If we are talking about comfort animals or emotional support animals, the HOA may make some limited inquiries only if the nature of the individual’s disability is not obvious. In response to a request for a reasonable accommodation, where the disability is not obvious, the HOA may request disability-related information that is (1) necessary to verify that the person meets the FHA’s definition of disability, (2) describes the needed accommodation, and (3) shows the relationship between the person’s disability and the requested accommodation. These issues are usually very sensitive and I would encourage any HOA with questions to consult a community association attorney.
David C. Wilson
Black, Slaughter & Black , P.A.
1927 S. Tryon St., Suite 100
Charlotte, NC 28203
Unfortunately, there is no ‘once size fits all’ answer. Legal counsel cannot properly tell a board what “documentation” it may seek in regards to a resident’s claim that he or she is disabled until counsel is advised of the particular facts and circumstances related to that particular resident and that particular condominium. Legal counsel cannot properly tell a board what “documentation” it may seek in regards to a resident’s claim that a condominium must make an accommodation in its rules and practices in order to ensure a resident the equal use of his or her unit until that legal counsel is advised of the particular facts and circumstances related to that particular resident and that particular condominium. For instance, the term “service dog” and the word “disability” would first have to be understood and defined. The term “service dog” already itself reflects an opinion and characterization of the animal in question that is relevant to the ultimate question presented. Is the “service dog” a dog that helps a blind person safely walk and maneuver around a condominum’ s common elements? Or, is the “service dog” a dog that allegedly provides comfort to a condominium’s resident just by being present in that resident’s life? If the dog in question is the former, not the latter, then it may be completely illegal for the particular condominum to ask for any “documentation” as to the resident’s condition. If the dog in question is the latter, not the former, then it may be completely legal for the particular condominium to ask for a significant amount of “documentation” as to both the resident’s condition and the way in which that dog will allow the resident to have equal use of his or her unit. Because of practical considerations, because of the importance of ensuring that our communities’ disabled residents are afforded equal use and enjoyment of their units and because of the consequences that may befall a condominum should it run afoul of the relevant laws, no condominium should have any general policy or approach with respect to the United States Fair Housing Act (and/or any related state statutes). Each circumstance must be reviewed, considered and decided on a case-by-case basis; including the nature, type and extent of the “documentation” desired and/or requested.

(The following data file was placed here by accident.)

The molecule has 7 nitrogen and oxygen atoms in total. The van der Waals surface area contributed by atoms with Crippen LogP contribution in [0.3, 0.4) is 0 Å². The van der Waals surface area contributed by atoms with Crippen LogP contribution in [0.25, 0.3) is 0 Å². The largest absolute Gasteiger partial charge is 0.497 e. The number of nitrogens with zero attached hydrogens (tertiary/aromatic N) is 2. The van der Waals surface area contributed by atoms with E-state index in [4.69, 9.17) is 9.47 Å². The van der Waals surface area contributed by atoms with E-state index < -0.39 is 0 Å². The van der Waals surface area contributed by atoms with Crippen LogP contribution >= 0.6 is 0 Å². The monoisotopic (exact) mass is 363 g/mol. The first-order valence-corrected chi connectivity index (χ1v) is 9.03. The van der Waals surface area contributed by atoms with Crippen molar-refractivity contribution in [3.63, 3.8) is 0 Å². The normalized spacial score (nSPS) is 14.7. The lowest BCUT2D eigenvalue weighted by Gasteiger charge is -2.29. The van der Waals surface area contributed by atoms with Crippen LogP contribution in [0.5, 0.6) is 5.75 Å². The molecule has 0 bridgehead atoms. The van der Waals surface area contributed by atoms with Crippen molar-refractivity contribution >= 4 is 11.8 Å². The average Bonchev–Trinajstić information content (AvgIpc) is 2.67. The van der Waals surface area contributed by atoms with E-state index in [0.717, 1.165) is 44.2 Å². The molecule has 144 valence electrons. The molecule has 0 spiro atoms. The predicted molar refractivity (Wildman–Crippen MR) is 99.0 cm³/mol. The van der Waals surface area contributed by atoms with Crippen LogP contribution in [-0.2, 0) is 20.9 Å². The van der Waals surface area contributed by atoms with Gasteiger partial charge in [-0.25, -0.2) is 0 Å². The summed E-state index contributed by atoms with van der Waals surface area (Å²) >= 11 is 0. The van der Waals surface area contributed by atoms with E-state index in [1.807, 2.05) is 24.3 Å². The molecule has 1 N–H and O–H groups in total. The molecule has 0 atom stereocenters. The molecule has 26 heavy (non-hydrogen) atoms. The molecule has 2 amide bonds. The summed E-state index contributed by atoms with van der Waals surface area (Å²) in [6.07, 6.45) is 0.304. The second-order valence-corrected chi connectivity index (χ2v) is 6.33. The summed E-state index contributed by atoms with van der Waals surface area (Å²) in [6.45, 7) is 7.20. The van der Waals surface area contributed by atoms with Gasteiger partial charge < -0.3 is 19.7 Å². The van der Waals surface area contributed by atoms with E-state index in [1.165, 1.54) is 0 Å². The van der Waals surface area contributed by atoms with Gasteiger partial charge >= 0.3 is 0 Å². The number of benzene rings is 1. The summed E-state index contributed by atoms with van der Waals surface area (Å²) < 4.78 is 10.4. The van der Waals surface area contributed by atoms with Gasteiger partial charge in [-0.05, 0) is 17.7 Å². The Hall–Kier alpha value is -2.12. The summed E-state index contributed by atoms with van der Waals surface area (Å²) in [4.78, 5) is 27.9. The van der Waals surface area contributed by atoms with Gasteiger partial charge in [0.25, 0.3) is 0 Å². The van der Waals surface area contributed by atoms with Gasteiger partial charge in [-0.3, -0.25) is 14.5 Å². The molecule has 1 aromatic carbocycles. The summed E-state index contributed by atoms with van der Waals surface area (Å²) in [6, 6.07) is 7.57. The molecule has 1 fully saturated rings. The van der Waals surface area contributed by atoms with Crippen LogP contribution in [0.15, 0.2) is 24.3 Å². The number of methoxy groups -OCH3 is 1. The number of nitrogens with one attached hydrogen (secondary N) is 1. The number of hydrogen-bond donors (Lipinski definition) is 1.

David Byrne, Esq.
Ansell Grimm & Aaron, PC
214 Carnegie Center, Suite 114
Princeton, NJ 08540